THE HOUSING FACTS
How many houses does the council say it will build each year?
What was the number of affordable houses the council said it would build?
How many were actually built?
What’s the Basingstoke average house price
What’s the average deposit a first-time buyer needs?
10-20% of purchase price
What’s the average monthly private rental for a 3 bed house
£1000 per month
How much is a 20% deposit for an averaged price house?
What’s your assessment of the housing prospects of young people?
WASPI – Women against state pension inequality
In his Budget statement on 30 November 1993, the then Conservative Chancellor of the Exchequer, Ken Clarke, announced that the Government had decided to equalise the State Pensionable Age (SPA) to 65. This meant the age at which state pension would be paid for men and women would change so that both would retire at age 65.
The legislation to enact this was the Pensions Bill 1995. The change would not start for 15 years and would be phased in over ten years starting in 2010.
This meant that no one would be affected until 2010 and that there would be a gradual phasing in of the increased retirement age over a ten year period between 2010 and 2020. So by 2020 everyone would retire at 65.
What the conservatives did next..
However, in 2011 the Conservative led Coalition Government decided to change the state pension age to 66 by 2020. To do this they accelerated the original 1995 timetable for change so that everyone would have a SPA of 65 in 2018 rather than 2020 as planned.
In 2014 the Conservative Government decided to accelerate the planned rate of change for increasing the age to 68 so that state pension age would be 67 in 2028.
Again, no notice was sent to the affected individuals.
Women born in the 1950s argue they have been hit particularly hard with significant changes to their State Pensionable Age imposed with a lack of appropriate notification.
In many cases women have been left with a 6 year pension deficit.
Brighton Hill has a very high percentage of women born in the 1950’s at risk because of these unfair pension changes.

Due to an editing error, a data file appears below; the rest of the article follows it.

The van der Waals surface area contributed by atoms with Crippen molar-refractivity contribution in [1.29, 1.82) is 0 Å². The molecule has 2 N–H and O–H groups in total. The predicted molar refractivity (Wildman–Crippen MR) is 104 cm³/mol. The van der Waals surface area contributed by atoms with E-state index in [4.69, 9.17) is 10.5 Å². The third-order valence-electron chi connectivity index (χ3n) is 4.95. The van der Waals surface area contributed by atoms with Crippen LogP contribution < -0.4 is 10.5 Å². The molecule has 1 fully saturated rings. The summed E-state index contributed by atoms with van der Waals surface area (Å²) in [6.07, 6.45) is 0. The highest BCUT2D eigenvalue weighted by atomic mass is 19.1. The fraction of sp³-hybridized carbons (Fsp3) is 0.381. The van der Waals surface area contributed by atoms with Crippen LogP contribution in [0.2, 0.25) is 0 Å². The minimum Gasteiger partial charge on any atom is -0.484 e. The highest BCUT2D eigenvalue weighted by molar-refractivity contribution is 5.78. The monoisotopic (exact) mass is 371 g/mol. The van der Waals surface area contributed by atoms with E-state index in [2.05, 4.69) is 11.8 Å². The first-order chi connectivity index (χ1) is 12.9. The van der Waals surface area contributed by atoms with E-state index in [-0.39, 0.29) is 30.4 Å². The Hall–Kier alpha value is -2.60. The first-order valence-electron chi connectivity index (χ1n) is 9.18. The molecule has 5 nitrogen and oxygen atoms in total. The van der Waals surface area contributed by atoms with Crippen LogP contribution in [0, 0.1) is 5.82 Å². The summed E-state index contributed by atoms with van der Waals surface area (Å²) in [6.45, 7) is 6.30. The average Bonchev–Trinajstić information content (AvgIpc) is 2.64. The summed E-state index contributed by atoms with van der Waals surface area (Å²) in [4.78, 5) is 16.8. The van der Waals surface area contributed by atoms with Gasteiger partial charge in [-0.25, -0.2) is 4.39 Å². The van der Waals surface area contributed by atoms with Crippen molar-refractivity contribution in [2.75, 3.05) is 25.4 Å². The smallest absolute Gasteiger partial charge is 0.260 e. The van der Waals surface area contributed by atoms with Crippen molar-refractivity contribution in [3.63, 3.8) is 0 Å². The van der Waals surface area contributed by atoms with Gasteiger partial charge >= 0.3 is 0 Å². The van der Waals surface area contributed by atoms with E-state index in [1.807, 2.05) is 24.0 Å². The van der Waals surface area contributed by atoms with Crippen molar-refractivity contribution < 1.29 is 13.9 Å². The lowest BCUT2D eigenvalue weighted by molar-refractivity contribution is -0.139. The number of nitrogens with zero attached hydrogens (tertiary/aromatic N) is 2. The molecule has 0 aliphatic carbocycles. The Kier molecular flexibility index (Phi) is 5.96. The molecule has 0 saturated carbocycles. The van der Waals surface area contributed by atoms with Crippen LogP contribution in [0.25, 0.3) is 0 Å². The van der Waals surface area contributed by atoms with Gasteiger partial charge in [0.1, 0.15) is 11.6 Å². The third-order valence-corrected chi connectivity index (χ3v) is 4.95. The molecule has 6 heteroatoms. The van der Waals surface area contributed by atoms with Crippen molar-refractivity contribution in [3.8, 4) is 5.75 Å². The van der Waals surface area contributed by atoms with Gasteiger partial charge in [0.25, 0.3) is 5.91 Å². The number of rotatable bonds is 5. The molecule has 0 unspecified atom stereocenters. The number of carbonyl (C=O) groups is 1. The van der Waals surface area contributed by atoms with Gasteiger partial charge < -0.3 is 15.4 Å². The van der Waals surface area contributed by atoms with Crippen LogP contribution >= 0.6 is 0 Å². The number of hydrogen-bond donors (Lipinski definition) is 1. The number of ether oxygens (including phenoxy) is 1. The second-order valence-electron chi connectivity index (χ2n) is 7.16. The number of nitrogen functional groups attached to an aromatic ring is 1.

The first women to be affected by the increased age would be those born in 1950. All women born during 1950-1955 would have their pensionable age increased on a sliding scale for ten years. In 2020 all women would retire at 65 – those born in 1st April 1955 onwards.
In 2007 the retirement age was increase to 68 and this was to be introduced between 2024 and 2046. This was planned to happen over a 22 year transition period after the change to 65 would be completed in 2020.
… and the misery it caused.
The effect of this was a “double whammy” for a specific group of women born in the 1950’s who would now by subjected to significant change over a very short period of time.
For example, a woman born in September 1954 originally expected to retire at 60, this was changed to 64, then changed to 65 and changed yet again to 66.
These changes have had devastating effects on significant numbers of women. Some made life decisions such as accepting early retirement or voluntary redundancy in the mistaken belief they were due to receive a state pension which did not then materialise.
The Institute for Fiscal Studies (IFS) has said “The income poverty rate among 60 to 62-year-old women was pushed up substantially,” Before the changes women aged 60-62 had average weekly individual incomes of £234, but now these weekly incomes were £50 less.
According to the IFS the rates of absolute income poverty, which means having an income below 60 per cent of the average — rose 8.7 per cent before housing costs, from 14.7 per cent pre-pension changes.
Sue was born 1954 expected and planned to receive her state pension at 60 in 2014. Was told in 2012 she couldn’t retire until 2020 at 66. A 2 year notice of a 6 year change.
Anita was told just before she was 60 that her State Pension would be delayed until she was 62. Not long afterwards she was then told she would not get her pension until she was 65. Two changes due to the double whammy effect. Less than 2 years notice of a 5 year change.
So far the Basingstoke Borough Council has not signed up to supporting fairer transitional arrangements for women born in the 1950’s in the same way that many other councils have. To do so would strengthen to message to the government that action is needed.
If elected I promise to lobby the council to take this step so that the financial future of affected women in Brighton Hill has a greater prospect of protection.
Leave a comment if you support this action.
An important part of a local councillors’ role is making sure the views of all residents are both heard and acted upon when the Council makes policy decisions.
One way we can collect your views is by asking you directly and we will be doing this by coming and talking to you directly in Brighton Hill.
Understanding what is important to you and how you would like to see the future develop for Brighton Hill is very important to us, so we hope you will set aside a few minutes to complete the survey and talk to us when we are knocking on doors. It won’t take any longer than making a cup of tea.
As well as by using the form we will post through the letterbox you can complete the survey below.